In this issue
International Law Bulletin
Anwar Ibrahim
Citizenship and the Right to Enter One’s Own Country – the case of Mikhail Saakashvili
Restorative Justice at the International Criminal Court
Interventions in Supply Chains
Rights, once given, cannot be taken away – Same-Sex Marriage in Bermuda
Airspace Tribunal
Airspace Tribunal

By Professor Nick Grief



A public forum to consider the case for and against the recognition of a new human right to protect the freedom to exist without physical or psychological threat from above.


Inaugural hearing: Friday 21 September 2018, 10am – 4.30pm at Doughty Street Chambers.


‘Over the last century, humans have radically transformed airspace: chemically, territorially, militarily and psychologically. Technological developments mean that this transformation is accelerating and growing in complexity. There is widening disparity in the global landscape of power, with civilians increasingly subject to expanding commercial and military exploitation of technology in airspace and outer space and to the consequences of environmental change. The associated threats are not adequately addressed by the contemporary legal framework. There is an urgent need for new thinking. One aspect of airspace requiring development is the human rights dimension.’[1]


Against that background, the hypothesis that we need a new human right to protect the freedom to exist without physical or psychological threat from above will be tested at a series of public hearings beginning in London with further hearings anticipated in locations around the world. Conceived and developed by Nick Grief (associate tenant at Doughty Street who represented the Marshall Islands in nuclear disarmament cases against India, Pakistan and the UK in the ICJ) and his University of Kent colleague Shona Illingworth (internationally acclaimed visual artist), the Airspace Tribunal will invite representations from experts across a broad range of disciplines and lived experience, such as human rights, contemporary warfare, new media ecologies, environmental change, neuropsychology, conflict and forced migration. The idea is to engage the audience and the wider public in dialogue and debate about the rapidly changing composition and nature of airspace, consider future pressures/impacts and interrogate and challenge the narrow terms by which airspace is currently defined and represented in law.


Alongside Nick and Shona, the speakers/advocates will include Conor Gearty (LSE), professor of human rights law who has published extensively on terrorism, civil liberties and human rights; Andrew Hoskins (University of Glasgow), media sociologist known for his work on media, memory and conflict; Martin A. Conway (City, University of London), cognitive neuropsychologist and expert on human memory and the law; Maya Mamish (LSE), psychologist researching the integration and well-being of Syrian youth affected by armed conflict and displacement; and William Merrin (Swansea University), a specialist in digital media and author of Digital War.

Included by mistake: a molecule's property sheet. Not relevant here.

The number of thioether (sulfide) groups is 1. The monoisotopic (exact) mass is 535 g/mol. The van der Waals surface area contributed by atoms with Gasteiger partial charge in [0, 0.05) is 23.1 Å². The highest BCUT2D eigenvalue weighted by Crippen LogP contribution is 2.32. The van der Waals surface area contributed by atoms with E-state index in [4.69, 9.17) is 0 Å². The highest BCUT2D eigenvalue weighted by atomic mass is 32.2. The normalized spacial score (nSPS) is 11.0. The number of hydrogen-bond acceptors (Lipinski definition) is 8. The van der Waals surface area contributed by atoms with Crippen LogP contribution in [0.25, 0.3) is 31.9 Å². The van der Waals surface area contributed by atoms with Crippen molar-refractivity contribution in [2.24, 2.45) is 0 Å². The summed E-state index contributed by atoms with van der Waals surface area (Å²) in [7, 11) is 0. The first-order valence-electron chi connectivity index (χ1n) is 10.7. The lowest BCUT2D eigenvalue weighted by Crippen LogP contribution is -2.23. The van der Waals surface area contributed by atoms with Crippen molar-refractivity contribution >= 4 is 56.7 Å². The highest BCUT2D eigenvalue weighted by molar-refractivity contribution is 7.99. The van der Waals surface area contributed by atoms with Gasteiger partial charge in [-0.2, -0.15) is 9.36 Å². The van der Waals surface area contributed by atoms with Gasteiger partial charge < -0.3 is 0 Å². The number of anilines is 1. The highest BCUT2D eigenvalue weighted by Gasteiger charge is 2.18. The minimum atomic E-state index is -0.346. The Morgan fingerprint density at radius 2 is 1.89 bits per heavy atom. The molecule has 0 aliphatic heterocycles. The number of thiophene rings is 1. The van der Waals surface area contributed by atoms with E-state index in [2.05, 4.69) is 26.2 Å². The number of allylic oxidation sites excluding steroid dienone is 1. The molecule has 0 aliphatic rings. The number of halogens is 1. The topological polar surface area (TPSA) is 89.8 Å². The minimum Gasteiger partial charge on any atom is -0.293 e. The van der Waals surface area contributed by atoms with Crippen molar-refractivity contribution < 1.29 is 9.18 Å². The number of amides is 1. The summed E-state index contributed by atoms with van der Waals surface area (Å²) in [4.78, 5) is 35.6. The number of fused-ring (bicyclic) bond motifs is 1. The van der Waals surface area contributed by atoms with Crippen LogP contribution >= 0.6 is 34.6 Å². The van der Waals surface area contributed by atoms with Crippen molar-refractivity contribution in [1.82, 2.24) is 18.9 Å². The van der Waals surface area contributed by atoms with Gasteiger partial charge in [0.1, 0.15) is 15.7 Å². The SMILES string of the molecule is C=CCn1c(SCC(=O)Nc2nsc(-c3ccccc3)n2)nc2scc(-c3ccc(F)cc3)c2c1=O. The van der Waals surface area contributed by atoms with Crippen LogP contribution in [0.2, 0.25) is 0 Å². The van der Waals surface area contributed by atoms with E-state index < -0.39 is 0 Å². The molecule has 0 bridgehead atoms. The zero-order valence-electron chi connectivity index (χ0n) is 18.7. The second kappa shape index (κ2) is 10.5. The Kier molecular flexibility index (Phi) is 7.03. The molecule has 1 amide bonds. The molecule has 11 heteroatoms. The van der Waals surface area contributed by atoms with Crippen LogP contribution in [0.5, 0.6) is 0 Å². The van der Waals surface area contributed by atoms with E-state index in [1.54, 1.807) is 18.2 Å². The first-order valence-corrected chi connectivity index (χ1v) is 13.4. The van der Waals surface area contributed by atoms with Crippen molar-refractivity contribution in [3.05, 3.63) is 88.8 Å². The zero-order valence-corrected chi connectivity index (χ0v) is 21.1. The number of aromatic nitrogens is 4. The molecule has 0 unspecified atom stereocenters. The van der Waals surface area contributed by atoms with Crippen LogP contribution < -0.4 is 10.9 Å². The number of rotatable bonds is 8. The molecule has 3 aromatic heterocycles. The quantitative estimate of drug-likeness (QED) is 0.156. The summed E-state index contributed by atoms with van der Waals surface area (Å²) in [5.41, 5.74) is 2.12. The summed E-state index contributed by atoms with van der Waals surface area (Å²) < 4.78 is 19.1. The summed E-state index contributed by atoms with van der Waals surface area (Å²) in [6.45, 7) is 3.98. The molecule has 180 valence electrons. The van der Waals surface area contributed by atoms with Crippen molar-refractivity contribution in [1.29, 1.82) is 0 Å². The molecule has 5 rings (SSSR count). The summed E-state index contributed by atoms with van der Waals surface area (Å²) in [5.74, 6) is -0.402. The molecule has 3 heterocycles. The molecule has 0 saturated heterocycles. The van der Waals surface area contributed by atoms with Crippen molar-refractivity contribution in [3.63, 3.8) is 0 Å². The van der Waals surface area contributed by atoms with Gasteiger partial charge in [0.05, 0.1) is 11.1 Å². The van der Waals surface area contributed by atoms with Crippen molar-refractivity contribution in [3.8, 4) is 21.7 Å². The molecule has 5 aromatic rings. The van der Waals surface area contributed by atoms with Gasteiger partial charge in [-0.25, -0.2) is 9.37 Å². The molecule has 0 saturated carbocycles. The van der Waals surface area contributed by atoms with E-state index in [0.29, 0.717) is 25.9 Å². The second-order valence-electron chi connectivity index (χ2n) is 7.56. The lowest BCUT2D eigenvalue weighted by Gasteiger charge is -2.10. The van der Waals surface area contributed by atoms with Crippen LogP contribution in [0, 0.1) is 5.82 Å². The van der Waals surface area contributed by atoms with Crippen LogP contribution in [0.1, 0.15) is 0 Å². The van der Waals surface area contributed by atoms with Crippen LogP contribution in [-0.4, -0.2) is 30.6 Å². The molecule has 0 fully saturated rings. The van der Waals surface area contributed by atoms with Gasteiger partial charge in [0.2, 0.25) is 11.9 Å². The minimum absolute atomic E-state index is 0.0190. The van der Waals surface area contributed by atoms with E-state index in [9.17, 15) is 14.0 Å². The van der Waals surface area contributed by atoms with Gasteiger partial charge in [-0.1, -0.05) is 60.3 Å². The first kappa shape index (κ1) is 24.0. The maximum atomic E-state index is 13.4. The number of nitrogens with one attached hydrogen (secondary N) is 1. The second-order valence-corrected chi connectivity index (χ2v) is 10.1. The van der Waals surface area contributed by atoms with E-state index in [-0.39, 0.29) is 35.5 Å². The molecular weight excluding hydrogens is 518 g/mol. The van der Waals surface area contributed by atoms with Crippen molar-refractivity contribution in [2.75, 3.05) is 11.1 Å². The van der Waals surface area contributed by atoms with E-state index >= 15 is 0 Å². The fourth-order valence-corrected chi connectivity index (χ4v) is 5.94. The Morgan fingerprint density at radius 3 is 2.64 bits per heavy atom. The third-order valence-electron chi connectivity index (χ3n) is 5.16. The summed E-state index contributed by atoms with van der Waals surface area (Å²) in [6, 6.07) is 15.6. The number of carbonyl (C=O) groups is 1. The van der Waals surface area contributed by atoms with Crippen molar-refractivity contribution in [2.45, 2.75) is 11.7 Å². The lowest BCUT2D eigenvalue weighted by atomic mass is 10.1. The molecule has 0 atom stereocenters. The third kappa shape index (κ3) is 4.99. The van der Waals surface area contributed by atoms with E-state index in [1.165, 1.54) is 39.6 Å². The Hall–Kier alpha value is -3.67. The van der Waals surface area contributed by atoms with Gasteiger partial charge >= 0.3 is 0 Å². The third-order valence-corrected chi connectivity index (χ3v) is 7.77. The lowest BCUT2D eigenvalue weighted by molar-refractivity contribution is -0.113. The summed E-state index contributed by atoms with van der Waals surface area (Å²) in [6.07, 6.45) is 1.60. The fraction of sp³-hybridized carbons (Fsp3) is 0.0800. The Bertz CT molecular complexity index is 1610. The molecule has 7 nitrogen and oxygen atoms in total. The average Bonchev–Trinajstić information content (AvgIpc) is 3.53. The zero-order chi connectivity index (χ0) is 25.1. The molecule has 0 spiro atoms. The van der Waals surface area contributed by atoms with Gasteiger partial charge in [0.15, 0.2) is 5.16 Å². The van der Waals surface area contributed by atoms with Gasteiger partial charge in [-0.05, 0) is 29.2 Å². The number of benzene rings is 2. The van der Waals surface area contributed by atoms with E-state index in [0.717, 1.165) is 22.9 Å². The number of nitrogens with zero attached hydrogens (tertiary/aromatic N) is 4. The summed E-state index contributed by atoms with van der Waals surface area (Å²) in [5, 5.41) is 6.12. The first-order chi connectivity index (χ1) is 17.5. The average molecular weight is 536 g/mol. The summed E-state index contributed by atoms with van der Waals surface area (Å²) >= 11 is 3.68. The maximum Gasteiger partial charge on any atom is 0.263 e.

As Nick and Shona explained at a British-Albanian Lawyers Association event on the Airspace Tribunal at Doughty Street in June, the process will be led by Counsel to the Tribunal who will question each of the experts after they have delivered their statements and then facilitate comments and questions from the audience of invited participants and members of the public. The audience will be the judges, challenging the traditional state-centric view of how international law is created. The hearings will be recorded and transcribed to document the drafting history of the proposed new human right.


The Airspace Tribunal is part of Topologies of Air, a major new artwork by Shona, commissioned by The Wapping Project, that will be exhibited at The Power Plant, Toronto in 2020. The Wapping Project ( is a London based arts organisation that commissions and produces contemporary art. The Power Plant is Canada’s leading public gallery devoted exclusively to contemporary visual art. The London hearing of the Airspace Tribunal is supported by the University of Kent, Doughty Street Chambers and The Wapping Project.


The organisers would welcome contributions to this project in the form of comments, criticism, suggestions and/or expressions of interest in attending the London hearing ( Further information about the Airspace Tribunal and its developing work can be found at

[1] Nick Grief, Shona Illingworth, Andrew Hoskins and Martin A. Conway, Opinion, ‘The Airspace Tribunal: Towards a New Human Right to Protect the Freedom to Exist Without Physical or Psychological Threat from Above’ [2018] European Human Rights Law Review, Issue 3, 201.